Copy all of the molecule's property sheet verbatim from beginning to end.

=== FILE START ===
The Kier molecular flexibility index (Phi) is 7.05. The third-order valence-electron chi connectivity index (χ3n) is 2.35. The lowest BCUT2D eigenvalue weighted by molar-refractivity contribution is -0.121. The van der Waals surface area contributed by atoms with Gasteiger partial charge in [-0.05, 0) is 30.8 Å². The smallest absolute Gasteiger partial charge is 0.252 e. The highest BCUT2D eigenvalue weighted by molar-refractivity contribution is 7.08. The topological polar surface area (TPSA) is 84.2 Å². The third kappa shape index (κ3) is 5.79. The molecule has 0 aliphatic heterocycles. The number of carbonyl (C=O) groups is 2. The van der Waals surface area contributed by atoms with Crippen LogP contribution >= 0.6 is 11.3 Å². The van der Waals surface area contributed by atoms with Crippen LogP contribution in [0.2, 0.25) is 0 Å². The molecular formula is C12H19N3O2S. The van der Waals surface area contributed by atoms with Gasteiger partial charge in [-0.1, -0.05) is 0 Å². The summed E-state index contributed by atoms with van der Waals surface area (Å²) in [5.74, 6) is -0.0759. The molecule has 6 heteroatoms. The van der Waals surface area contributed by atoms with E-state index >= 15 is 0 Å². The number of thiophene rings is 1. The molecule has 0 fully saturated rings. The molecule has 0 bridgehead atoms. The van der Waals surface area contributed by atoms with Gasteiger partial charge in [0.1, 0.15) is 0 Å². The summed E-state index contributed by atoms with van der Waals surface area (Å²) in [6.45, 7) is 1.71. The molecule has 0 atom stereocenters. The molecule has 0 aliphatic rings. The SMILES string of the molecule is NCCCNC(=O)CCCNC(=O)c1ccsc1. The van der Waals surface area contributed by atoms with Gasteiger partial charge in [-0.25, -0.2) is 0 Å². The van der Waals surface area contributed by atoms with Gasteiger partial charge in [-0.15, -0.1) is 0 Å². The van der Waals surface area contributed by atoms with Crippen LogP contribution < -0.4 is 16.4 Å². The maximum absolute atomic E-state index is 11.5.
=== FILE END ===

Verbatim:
The Kier molecular flexibility index (Phi) is 7.05. The third-order valence-electron chi connectivity index (χ3n) is 2.35. The lowest BCUT2D eigenvalue weighted by molar-refractivity contribution is -0.121. The van der Waals surface area contributed by atoms with Gasteiger partial charge in [-0.05, 0) is 30.8 Å². The smallest absolute Gasteiger partial charge is 0.252 e. The highest BCUT2D eigenvalue weighted by molar-refractivity contribution is 7.08. The topological polar surface area (TPSA) is 84.2 Å². The third kappa shape index (κ3) is 5.79. The molecule has 0 aliphatic heterocycles. The number of carbonyl (C=O) groups is 2. The van der Waals surface area contributed by atoms with Crippen LogP contribution >= 0.6 is 11.3 Å². The van der Waals surface area contributed by atoms with Crippen LogP contribution in [0.2, 0.25) is 0 Å². The molecular formula is C12H19N3O2S. The van der Waals surface area contributed by atoms with Gasteiger partial charge in [-0.1, -0.05) is 0 Å². The summed E-state index contributed by atoms with van der Waals surface area (Å²) in [5.74, 6) is -0.0759. The molecule has 6 heteroatoms. The van der Waals surface area contributed by atoms with E-state index >= 15 is 0 Å². The number of thiophene rings is 1. The molecule has 0 fully saturated rings. The molecule has 0 bridgehead atoms. The van der Waals surface area contributed by atoms with Gasteiger partial charge in [0.1, 0.15) is 0 Å². The summed E-state index contributed by atoms with van der Waals surface area (Å²) in [6.45, 7) is 1.71. The molecule has 0 atom stereocenters. The molecule has 0 aliphatic rings. The SMILES string of the molecule is NCCCNC(=O)CCCNC(=O)c1ccsc1. The van der Waals surface area contributed by atoms with Gasteiger partial charge in [-0.25, -0.2) is 0 Å². The van der Waals surface area contributed by atoms with Gasteiger partial charge in [-0.15, -0.1) is 0 Å². The van der Waals surface area contributed by atoms with Crippen LogP contribution < -0.4 is 16.4 Å². The maximum absolute atomic E-state index is 11.5.